Working Woman is a far cry from the comedic and celebratory Working Girl from the ‘90s, with Melanie Griffith’s secretary fabulously bluffing her way up the corporate ladder. Instead, it’s a sadly familiar #MeToo movement lesson from feminist Israeli director and co-writer Michal Aviad. What she gets just right is the dicey tightrope that ambitious females often face when a manipulative man used to getting his own way, sexually and otherwise, stands between them and their career goals. As Orna, a loving mother of three young children and wife to a handsome chef whose new restaurant has put them in debt, actress Liron Ben Shlush gives a deeply felt and nuanced performance as her character uses past connections to snag a sales job with a real-estate mogul.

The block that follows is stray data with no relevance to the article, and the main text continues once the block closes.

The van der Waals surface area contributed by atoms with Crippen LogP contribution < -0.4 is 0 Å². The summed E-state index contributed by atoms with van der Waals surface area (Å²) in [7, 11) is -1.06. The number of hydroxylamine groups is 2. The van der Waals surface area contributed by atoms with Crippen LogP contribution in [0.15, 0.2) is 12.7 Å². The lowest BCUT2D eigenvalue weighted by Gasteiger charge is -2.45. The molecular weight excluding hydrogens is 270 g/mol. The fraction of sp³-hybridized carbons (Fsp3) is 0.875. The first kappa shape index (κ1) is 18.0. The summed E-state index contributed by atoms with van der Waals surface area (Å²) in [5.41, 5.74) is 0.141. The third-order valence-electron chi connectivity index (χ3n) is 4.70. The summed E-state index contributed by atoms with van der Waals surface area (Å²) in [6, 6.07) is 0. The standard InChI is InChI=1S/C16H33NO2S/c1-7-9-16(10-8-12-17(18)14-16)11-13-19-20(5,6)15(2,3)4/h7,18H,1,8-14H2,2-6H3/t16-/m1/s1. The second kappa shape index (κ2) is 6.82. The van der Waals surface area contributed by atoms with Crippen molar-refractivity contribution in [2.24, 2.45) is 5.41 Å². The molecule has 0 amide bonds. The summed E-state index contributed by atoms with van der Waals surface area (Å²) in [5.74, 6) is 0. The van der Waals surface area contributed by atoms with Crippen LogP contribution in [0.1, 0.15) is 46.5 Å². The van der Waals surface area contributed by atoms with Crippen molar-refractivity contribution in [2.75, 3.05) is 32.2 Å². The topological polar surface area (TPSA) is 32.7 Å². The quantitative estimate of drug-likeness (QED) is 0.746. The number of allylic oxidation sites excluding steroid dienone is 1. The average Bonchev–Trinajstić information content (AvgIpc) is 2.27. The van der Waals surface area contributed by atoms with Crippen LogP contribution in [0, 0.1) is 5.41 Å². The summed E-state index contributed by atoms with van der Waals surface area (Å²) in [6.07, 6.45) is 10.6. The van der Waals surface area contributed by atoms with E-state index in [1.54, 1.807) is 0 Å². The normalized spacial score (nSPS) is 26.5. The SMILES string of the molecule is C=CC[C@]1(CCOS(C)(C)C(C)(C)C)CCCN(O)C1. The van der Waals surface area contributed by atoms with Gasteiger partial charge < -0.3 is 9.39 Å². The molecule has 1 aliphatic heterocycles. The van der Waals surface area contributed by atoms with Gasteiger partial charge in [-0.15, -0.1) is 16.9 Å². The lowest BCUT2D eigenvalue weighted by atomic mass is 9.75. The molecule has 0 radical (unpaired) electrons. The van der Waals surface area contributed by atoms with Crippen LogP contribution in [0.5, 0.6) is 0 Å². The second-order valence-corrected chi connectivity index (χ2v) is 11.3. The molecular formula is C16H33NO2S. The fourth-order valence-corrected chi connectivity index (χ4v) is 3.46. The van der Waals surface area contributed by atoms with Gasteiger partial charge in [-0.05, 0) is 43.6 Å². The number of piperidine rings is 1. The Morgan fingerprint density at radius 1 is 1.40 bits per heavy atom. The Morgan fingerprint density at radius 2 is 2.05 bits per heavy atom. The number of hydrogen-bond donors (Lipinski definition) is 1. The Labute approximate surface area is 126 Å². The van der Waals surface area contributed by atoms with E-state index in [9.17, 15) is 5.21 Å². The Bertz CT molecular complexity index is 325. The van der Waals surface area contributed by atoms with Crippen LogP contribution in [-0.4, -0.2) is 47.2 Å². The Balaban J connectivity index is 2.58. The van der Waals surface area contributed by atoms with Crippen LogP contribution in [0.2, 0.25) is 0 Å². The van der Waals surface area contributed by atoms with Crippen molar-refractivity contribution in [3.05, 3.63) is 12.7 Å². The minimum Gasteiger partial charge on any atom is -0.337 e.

That Orna is a charismatic and smart pitch person, selling pricey high-rise apartments to clients that others couldn’t convince previously means less to her boss, Benny (smug insincere Menashe Noy), than her eventual acquiescence to his fumbling advances. It starts with an unwanted kiss and then builds to a nasty encounter on a work trip to Paris. He says, “You drive me crazy” when she clearly is not interested. After that, she starts to quietly break down emotionally, revealing to her not exactly shocked mother that “I made a mistake” on her business getaway and confessing her shame to her husband, who blames her for leading on her boss. He conveniently forgets that the reason she is in this situation is to allow him to achieve his dream. Their reactions are, of course, depressingly universal.
When Orna takes public transportation on her first day of work, she holds onto a pole to steady herself and her wedding ring is prominent. That exemplifies the subtle ways this film gets under your skin.